I can give another example that is both most interesting and tragic for Western intellectuals–that of Vietnam and Cambodia. One felt that there was a people’s struggle, a struggle that was just and right at its foundation, against vicious American imperialism. One anticipated that out of this remarkable struggle a society would emerge in which one could recognize oneself. By “ourselves,” I do not mean the Westerners, since this was not their battle. I mean a society in which the face of revolution could be recognized. But Cambodia, and to some extent Vietnam, presents us with a face from which freedom–a classless society, a nonalienating society–was absent.

I think we live at a point of extreme darkness and extreme brightness. Extreme darkness, because we really do not know from which direction the light will come. Extreme brightness, because we ought to have the courage to begin anew. We have to abandon every dogmatic principle and to question one by one the validity of all the principles that have been the source of oppression. From the point of view of political thought we are, so to speak, at point zero. We have to construct another political thought, another political imagination, and teach anew the vision of a future. I am saying this so that you know that any Westerner, any Western intellectual with some integrity, cannot be indifferent to what she or he hears about Iran, a nation that has reached a number of social, political, and so forth dead ends. At the same time, there are those who struggle to present a different way of thinking about social and political organization, one that takes nothing from Western philosophy, from its juridical and revolutionary foundations. In other words, they try to present an alternative based on Islamic teachings.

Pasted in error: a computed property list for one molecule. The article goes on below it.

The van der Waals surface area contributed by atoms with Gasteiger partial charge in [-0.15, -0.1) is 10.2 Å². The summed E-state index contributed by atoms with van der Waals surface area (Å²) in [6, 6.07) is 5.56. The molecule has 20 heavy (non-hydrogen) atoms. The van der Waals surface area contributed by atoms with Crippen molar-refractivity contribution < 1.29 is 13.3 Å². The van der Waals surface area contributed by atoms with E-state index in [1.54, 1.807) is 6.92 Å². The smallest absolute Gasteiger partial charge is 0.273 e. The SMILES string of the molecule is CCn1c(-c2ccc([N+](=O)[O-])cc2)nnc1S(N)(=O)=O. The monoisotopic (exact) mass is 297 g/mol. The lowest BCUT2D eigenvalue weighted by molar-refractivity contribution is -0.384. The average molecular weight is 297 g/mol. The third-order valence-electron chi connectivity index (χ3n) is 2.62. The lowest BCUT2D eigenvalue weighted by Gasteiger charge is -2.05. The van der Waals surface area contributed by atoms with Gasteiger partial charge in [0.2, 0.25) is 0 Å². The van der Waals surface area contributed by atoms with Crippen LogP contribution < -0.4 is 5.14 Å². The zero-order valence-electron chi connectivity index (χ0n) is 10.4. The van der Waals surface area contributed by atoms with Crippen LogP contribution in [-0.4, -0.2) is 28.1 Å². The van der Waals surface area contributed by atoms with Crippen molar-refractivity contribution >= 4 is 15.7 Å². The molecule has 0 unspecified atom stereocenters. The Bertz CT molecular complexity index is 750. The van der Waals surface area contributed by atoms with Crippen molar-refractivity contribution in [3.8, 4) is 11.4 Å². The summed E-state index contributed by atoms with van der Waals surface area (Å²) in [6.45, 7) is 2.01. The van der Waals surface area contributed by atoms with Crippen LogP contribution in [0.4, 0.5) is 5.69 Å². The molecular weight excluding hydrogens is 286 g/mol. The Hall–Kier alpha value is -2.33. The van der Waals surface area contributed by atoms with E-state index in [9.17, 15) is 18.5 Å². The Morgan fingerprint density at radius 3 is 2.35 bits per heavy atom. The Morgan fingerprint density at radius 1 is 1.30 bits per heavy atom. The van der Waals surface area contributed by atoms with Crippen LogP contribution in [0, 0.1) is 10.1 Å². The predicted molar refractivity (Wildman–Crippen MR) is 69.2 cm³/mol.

PARHAM: In my first two questions, the topic of discussion was mostly philosophy, science, and especially the humanities. Now, with your permission, I would like to speak of something that is closer to our particular situation in Iran, that is, religion. Could you please tell us what your opinion is of the role of religion as a world perspective and in social and political life?